Kuwait and Qatar requested the sale of the fighters two years ago, and while the US Congress approved of the deal, the White House has been dragging its feet.
On Wednesday, Senator Bob Corker, chairman of the Senate Foreign Relations Committee, confirmed that the White House has, at last, signed off on the package.
"I’m glad where we’ve gotten to the point where the notification is coming to Congress. We’ve been pushing for it for some time," he said, according to Defense News.
As part of the deal, Qatar will reportedly receive 72 of Boeing’s F-15E fighters, worth approximately $4 billion. Kuwait will purchase 28 Boeing Super Hornets, with an option for 12 more, in a deal worth $3 billion.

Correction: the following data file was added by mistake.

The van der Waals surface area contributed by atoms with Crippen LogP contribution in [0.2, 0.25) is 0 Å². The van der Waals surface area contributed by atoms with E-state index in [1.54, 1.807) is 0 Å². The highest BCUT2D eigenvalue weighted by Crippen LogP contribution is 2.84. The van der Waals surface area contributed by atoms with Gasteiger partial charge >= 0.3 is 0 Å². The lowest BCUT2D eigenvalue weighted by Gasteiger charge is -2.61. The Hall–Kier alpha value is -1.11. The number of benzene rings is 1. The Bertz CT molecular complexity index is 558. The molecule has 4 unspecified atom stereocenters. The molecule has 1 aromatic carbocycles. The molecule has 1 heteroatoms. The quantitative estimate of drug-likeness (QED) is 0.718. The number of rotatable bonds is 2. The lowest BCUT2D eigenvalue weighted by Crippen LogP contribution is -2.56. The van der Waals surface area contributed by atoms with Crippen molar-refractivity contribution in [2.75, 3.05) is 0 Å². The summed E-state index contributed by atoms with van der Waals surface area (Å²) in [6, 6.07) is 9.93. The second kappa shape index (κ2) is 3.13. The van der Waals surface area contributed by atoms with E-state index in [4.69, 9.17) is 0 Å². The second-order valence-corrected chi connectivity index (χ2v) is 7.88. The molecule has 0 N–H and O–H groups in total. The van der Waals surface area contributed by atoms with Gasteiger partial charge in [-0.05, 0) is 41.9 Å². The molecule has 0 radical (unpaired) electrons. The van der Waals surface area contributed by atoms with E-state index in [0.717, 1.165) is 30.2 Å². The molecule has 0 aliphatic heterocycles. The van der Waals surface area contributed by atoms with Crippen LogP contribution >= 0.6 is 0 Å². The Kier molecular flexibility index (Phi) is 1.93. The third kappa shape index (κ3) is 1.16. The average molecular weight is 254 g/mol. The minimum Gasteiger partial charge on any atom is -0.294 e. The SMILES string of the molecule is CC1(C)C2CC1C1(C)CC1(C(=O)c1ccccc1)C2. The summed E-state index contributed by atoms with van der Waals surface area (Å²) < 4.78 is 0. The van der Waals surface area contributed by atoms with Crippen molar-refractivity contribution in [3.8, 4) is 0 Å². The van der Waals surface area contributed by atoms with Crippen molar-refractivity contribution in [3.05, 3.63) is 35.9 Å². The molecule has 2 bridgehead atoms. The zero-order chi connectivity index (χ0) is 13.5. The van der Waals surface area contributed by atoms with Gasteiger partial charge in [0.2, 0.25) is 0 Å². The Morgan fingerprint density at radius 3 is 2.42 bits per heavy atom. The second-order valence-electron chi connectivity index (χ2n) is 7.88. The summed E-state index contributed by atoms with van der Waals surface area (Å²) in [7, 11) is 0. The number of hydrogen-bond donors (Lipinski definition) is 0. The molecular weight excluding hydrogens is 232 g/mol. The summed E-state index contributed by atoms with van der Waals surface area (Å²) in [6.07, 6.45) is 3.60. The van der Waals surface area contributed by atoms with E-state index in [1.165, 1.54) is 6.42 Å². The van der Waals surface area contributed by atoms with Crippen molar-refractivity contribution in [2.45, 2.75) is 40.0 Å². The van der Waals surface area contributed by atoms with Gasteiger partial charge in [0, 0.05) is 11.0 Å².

Bahrain will receive Lockheed Martin’s F-16s. Had the deal not gone through, the F-15 production line would have been halted.
"In my opinion our national interest is being served by pursuing these sales; That always comes first, but a by-product of that is we are keeping production lines functioning in case we need to utilize those in the future," Corker said.
"These countries are buying equipment that is interoperable with our equipment which gives us the opportunity to deal with crises as they occur."
Part of the reason for the delay focused on Israeli objections. The United States is legally bound to ensure that Israel maintains a military edge in the region. Washington recently agreed on an historic military aid deal that provides Israel with $38 billion over the next ten years.
Israel also objected to the Qatari sale, arguing that the country supports Sunni Islamic extremists.
Earlier on Thursday, the Sikorksy Aircraft Corporation also received a contract to sell helicopters to Taiwan.
"Sikorsky Aircraft Corporation [of] Stratford, Connecticut, was awarded a $148.7 million …foreign military sales contract (Taiwan) for six UH-60M uniquely configured aircraft for Taiwan National Airborne Service Corporation," the announcement said.